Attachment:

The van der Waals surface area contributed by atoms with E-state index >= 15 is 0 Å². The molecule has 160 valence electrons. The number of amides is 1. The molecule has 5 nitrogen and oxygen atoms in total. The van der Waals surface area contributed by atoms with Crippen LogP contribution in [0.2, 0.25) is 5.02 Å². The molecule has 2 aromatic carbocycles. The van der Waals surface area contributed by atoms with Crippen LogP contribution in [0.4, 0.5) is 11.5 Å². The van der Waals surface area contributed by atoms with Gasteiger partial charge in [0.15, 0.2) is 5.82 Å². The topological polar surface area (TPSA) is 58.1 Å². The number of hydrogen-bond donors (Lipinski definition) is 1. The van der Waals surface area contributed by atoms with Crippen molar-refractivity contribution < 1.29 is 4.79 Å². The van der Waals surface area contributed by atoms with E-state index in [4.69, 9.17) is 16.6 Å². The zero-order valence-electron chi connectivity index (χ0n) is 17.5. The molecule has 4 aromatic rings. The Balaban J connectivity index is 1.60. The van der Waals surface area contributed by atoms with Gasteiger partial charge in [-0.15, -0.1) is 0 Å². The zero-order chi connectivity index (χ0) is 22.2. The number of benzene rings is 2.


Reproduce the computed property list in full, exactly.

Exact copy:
The van der Waals surface area contributed by atoms with E-state index >= 15 is 0 Å². The molecule has 160 valence electrons. The number of amides is 1. The molecule has 5 nitrogen and oxygen atoms in total. The van der Waals surface area contributed by atoms with Crippen LogP contribution in [0.2, 0.25) is 5.02 Å². The molecule has 2 aromatic carbocycles. The van der Waals surface area contributed by atoms with Crippen LogP contribution in [0.4, 0.5) is 11.5 Å². The van der Waals surface area contributed by atoms with Gasteiger partial charge in [0.15, 0.2) is 5.82 Å². The topological polar surface area (TPSA) is 58.1 Å². The number of hydrogen-bond donors (Lipinski definition) is 1. The van der Waals surface area contributed by atoms with Crippen molar-refractivity contribution < 1.29 is 4.79 Å². The van der Waals surface area contributed by atoms with E-state index in [4.69, 9.17) is 16.6 Å². The zero-order valence-electron chi connectivity index (χ0n) is 17.5. The molecule has 4 aromatic rings. The Balaban J connectivity index is 1.60. The van der Waals surface area contributed by atoms with Gasteiger partial charge in [-0.15, -0.1) is 0 Å². The zero-order chi connectivity index (χ0) is 22.2. The number of benzene rings is 2.